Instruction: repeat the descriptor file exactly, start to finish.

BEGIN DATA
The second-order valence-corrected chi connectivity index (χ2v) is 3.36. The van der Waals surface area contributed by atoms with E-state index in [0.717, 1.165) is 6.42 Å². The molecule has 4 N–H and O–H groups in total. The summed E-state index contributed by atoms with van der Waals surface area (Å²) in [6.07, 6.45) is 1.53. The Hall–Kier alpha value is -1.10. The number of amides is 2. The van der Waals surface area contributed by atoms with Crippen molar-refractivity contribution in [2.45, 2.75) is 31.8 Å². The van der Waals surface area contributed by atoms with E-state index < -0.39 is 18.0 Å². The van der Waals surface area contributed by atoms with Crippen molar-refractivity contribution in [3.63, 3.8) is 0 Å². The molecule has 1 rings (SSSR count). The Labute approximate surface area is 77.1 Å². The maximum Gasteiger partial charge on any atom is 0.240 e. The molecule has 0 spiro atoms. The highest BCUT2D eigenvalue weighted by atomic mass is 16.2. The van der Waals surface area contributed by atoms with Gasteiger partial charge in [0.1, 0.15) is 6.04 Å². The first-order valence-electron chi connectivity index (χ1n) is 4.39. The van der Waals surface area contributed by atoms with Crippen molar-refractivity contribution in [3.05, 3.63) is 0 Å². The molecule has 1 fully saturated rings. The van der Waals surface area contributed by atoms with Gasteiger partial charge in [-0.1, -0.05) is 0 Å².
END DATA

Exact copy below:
The second-order valence-corrected chi connectivity index (χ2v) is 3.36. The van der Waals surface area contributed by atoms with E-state index in [0.717, 1.165) is 6.42 Å². The molecule has 4 N–H and O–H groups in total. The summed E-state index contributed by atoms with van der Waals surface area (Å²) in [6.07, 6.45) is 1.53. The Hall–Kier alpha value is -1.10. The number of amides is 2. The van der Waals surface area contributed by atoms with Crippen molar-refractivity contribution in [2.45, 2.75) is 31.8 Å². The van der Waals surface area contributed by atoms with E-state index < -0.39 is 18.0 Å². The van der Waals surface area contributed by atoms with Crippen molar-refractivity contribution in [3.63, 3.8) is 0 Å². The molecule has 1 rings (SSSR count). The Labute approximate surface area is 77.1 Å². The maximum Gasteiger partial charge on any atom is 0.240 e. The molecule has 0 spiro atoms. The highest BCUT2D eigenvalue weighted by atomic mass is 16.2. The van der Waals surface area contributed by atoms with Gasteiger partial charge in [0.1, 0.15) is 6.04 Å². The first-order valence-electron chi connectivity index (χ1n) is 4.39. The van der Waals surface area contributed by atoms with Crippen molar-refractivity contribution in [3.05, 3.63) is 0 Å². The molecule has 1 fully saturated rings. The van der Waals surface area contributed by atoms with Gasteiger partial charge in [-0.1, -0.05) is 0 Å².